O2 has awarded Lucent Technologies a €45m contract to provide infrastructure and services to carry UMTS voice and data traffic for its operations in Ireland, the UK and Germany.
The three-year framework agreement will see Lucent deploy universal mobile telecommunications service (UMTS) packet infrastructure, software and services to enable voice and data transport for 3G, in an outsourcing deal with a potential value of €45m.
As part of the agreement, Lucent will supply its Packetstar (PSAX) 1000, 2300 and 45000 MultiService Media Gatewasy to allow the development and consolidation of O2’s ATM (asynchronous transfer mode) networks in Ireland, Germany and the UK. This will enable O2 to enhance its existing network to support voice, video and data traffic as O2 rolls out its 3G UMTS offerings while simultaneously reducing deployment and operating costs.
“We selected Lucent because they offered a high level of technological capability and experience, cost effective solutions and the ability to offer us ongoing support and expertise as we carry out this project,” said Dave Williams, group chief technology officer with mmO2. “Given the pan-European nature of this project, we also required a partner with extensive cross border experience.”
Lucent Worldwide Services will deploy and integrate the ATM infrastructure and software into O2’s multi-vendor network and provide ongoing maintenance support. O2 believes that by outsourcing the deployment to Lucent it will be able to focus on subscribers and business development. Lucent will also provide O2 with network management software and the management of the PSAX networking equipment.
Outsourcing such a project to Lucent could be considered an astute, but extremely necessary, move on the part of O2. In recent weeks mmO2, the parent of mobile firm O2 Ireland, reported a full-year loss of £10.2bn sterling (€14.3bn) following a massive writedown on the value of its assets.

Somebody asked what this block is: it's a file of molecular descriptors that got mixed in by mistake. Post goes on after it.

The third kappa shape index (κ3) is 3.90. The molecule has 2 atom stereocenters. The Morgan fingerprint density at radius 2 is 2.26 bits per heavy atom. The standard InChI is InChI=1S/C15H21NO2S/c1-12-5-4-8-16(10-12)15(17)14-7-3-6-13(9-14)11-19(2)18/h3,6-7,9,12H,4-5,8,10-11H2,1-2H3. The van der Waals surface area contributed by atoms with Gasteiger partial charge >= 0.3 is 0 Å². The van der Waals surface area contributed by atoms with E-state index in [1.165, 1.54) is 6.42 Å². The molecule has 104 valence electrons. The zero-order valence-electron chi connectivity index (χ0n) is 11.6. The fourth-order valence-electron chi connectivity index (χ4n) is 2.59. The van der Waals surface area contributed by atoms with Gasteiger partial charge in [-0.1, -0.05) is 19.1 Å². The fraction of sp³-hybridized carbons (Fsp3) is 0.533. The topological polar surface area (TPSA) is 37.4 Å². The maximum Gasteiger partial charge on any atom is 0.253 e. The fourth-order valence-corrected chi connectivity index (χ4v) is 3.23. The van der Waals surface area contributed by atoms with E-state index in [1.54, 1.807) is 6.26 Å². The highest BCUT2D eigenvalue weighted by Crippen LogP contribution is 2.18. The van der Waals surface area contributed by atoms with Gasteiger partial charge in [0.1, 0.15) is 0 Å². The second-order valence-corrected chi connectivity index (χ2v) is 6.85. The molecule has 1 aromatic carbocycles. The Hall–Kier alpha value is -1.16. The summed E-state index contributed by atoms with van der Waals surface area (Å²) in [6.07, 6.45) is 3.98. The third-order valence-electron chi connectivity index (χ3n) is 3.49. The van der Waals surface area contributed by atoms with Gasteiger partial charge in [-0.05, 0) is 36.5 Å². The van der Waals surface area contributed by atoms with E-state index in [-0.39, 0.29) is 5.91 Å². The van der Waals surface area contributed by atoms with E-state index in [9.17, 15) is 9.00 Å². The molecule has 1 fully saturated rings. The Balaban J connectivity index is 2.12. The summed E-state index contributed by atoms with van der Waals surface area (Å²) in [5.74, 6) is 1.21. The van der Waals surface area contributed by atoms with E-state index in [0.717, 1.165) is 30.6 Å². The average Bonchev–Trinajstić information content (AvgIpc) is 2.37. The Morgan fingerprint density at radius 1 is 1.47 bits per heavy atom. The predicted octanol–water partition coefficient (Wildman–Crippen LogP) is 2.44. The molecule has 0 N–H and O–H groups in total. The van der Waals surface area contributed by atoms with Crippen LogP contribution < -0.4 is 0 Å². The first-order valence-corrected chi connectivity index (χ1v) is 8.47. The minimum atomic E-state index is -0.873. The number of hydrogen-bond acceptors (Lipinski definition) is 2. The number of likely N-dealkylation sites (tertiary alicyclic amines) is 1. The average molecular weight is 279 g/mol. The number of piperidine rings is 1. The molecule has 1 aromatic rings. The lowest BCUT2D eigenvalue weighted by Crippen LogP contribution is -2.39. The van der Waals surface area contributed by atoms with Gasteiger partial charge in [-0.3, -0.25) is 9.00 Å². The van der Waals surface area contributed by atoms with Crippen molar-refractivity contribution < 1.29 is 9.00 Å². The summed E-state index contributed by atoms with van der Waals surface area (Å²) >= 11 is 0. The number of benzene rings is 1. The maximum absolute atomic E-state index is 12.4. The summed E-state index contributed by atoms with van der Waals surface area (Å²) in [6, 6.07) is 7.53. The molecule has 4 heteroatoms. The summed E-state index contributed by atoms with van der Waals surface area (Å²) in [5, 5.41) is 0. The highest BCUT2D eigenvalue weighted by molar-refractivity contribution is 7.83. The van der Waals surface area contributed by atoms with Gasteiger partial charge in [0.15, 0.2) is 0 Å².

The firm, which is the fifth-biggest mobile group in Europe, wrote down £9.7bn sterling in assets, more than half of which related to the purchase of third-generation (3G) mobile phone licences. MmO2 also wrote down £1.3bn of the value of O2 Ireland – almost half the £2.5bn that British Telecom paid to buy Esat Digifone in 2001.
In recent weeks, however, O2 made a submission to the Commission for Communications Regulation (ComReg) requesting use of an alternative 3G technology, known as EDGE, outside urban areas because of the massive costs of deploying a 3G network, which pundits reckon is no longer the whiz-bang technology it was hyped to be. A hybrid technology, EDGE could be fastened to the UMTS service and would be cheaper to deploy in rural areas. It will however, not be as fast.
Last month, Vodafone launched its 3G network in Ireland, ahead of the 1 January 2004 deadline set for all Irish 3G licence holders to have their services live.
By John Kennedy